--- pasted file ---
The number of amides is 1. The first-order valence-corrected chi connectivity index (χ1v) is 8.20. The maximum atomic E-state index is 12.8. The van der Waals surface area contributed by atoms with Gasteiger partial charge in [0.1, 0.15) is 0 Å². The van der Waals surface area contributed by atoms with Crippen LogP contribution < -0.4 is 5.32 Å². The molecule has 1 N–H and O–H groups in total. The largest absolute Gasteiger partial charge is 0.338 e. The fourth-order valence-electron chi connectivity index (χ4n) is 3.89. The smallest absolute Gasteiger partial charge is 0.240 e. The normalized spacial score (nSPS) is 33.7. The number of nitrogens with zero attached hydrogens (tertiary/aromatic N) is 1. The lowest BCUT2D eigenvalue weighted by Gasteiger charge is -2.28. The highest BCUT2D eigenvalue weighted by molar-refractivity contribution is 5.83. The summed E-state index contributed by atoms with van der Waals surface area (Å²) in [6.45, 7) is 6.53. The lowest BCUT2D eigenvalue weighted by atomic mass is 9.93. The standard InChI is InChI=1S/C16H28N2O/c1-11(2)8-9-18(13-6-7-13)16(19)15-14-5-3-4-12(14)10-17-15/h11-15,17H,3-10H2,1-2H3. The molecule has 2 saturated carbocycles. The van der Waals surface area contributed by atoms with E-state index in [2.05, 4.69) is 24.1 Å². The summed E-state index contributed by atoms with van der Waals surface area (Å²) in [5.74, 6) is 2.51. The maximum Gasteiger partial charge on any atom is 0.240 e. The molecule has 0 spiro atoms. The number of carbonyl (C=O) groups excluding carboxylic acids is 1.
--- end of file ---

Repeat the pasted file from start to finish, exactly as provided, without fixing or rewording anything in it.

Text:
The number of amides is 1. The first-order valence-corrected chi connectivity index (χ1v) is 8.20. The maximum atomic E-state index is 12.8. The van der Waals surface area contributed by atoms with Gasteiger partial charge in [0.1, 0.15) is 0 Å². The van der Waals surface area contributed by atoms with Crippen LogP contribution < -0.4 is 5.32 Å². The molecule has 1 N–H and O–H groups in total. The largest absolute Gasteiger partial charge is 0.338 e. The fourth-order valence-electron chi connectivity index (χ4n) is 3.89. The smallest absolute Gasteiger partial charge is 0.240 e. The normalized spacial score (nSPS) is 33.7. The number of nitrogens with zero attached hydrogens (tertiary/aromatic N) is 1. The lowest BCUT2D eigenvalue weighted by Gasteiger charge is -2.28. The highest BCUT2D eigenvalue weighted by molar-refractivity contribution is 5.83. The summed E-state index contributed by atoms with van der Waals surface area (Å²) in [6.45, 7) is 6.53. The lowest BCUT2D eigenvalue weighted by atomic mass is 9.93. The standard InChI is InChI=1S/C16H28N2O/c1-11(2)8-9-18(13-6-7-13)16(19)15-14-5-3-4-12(14)10-17-15/h11-15,17H,3-10H2,1-2H3. The molecule has 2 saturated carbocycles. The van der Waals surface area contributed by atoms with E-state index in [2.05, 4.69) is 24.1 Å². The summed E-state index contributed by atoms with van der Waals surface area (Å²) in [5.74, 6) is 2.51. The maximum Gasteiger partial charge on any atom is 0.240 e. The molecule has 0 spiro atoms. The number of carbonyl (C=O) groups excluding carboxylic acids is 1.